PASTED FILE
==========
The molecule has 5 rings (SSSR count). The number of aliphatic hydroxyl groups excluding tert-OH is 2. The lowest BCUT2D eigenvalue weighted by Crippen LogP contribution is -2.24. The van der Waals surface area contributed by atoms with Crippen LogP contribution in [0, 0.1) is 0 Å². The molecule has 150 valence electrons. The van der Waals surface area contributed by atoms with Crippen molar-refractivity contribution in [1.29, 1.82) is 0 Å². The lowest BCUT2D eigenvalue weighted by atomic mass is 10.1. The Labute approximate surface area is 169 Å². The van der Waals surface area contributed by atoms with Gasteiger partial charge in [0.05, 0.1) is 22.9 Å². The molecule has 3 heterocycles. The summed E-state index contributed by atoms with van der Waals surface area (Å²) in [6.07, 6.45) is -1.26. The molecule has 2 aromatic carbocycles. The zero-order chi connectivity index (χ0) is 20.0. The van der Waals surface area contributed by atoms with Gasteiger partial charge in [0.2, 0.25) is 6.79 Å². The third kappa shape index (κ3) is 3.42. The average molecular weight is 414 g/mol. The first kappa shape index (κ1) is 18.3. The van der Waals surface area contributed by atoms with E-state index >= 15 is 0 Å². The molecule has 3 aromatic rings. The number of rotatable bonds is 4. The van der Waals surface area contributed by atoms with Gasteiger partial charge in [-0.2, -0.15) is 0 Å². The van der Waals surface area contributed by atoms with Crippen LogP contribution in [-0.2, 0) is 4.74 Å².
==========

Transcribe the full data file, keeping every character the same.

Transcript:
The molecule has 5 rings (SSSR count). The number of aliphatic hydroxyl groups excluding tert-OH is 2. The lowest BCUT2D eigenvalue weighted by Crippen LogP contribution is -2.24. The van der Waals surface area contributed by atoms with Crippen LogP contribution in [0, 0.1) is 0 Å². The molecule has 150 valence electrons. The van der Waals surface area contributed by atoms with Crippen molar-refractivity contribution in [1.29, 1.82) is 0 Å². The lowest BCUT2D eigenvalue weighted by atomic mass is 10.1. The Labute approximate surface area is 169 Å². The van der Waals surface area contributed by atoms with Gasteiger partial charge in [0.05, 0.1) is 22.9 Å². The molecule has 3 heterocycles. The summed E-state index contributed by atoms with van der Waals surface area (Å²) in [6.07, 6.45) is -1.26. The molecule has 2 aromatic carbocycles. The zero-order chi connectivity index (χ0) is 20.0. The van der Waals surface area contributed by atoms with Gasteiger partial charge in [0.2, 0.25) is 6.79 Å². The third kappa shape index (κ3) is 3.42. The average molecular weight is 414 g/mol. The first kappa shape index (κ1) is 18.3. The van der Waals surface area contributed by atoms with E-state index >= 15 is 0 Å². The molecule has 3 aromatic rings. The number of rotatable bonds is 4. The van der Waals surface area contributed by atoms with Gasteiger partial charge in [-0.2, -0.15) is 0 Å². The van der Waals surface area contributed by atoms with Crippen LogP contribution in [-0.2, 0) is 4.74 Å².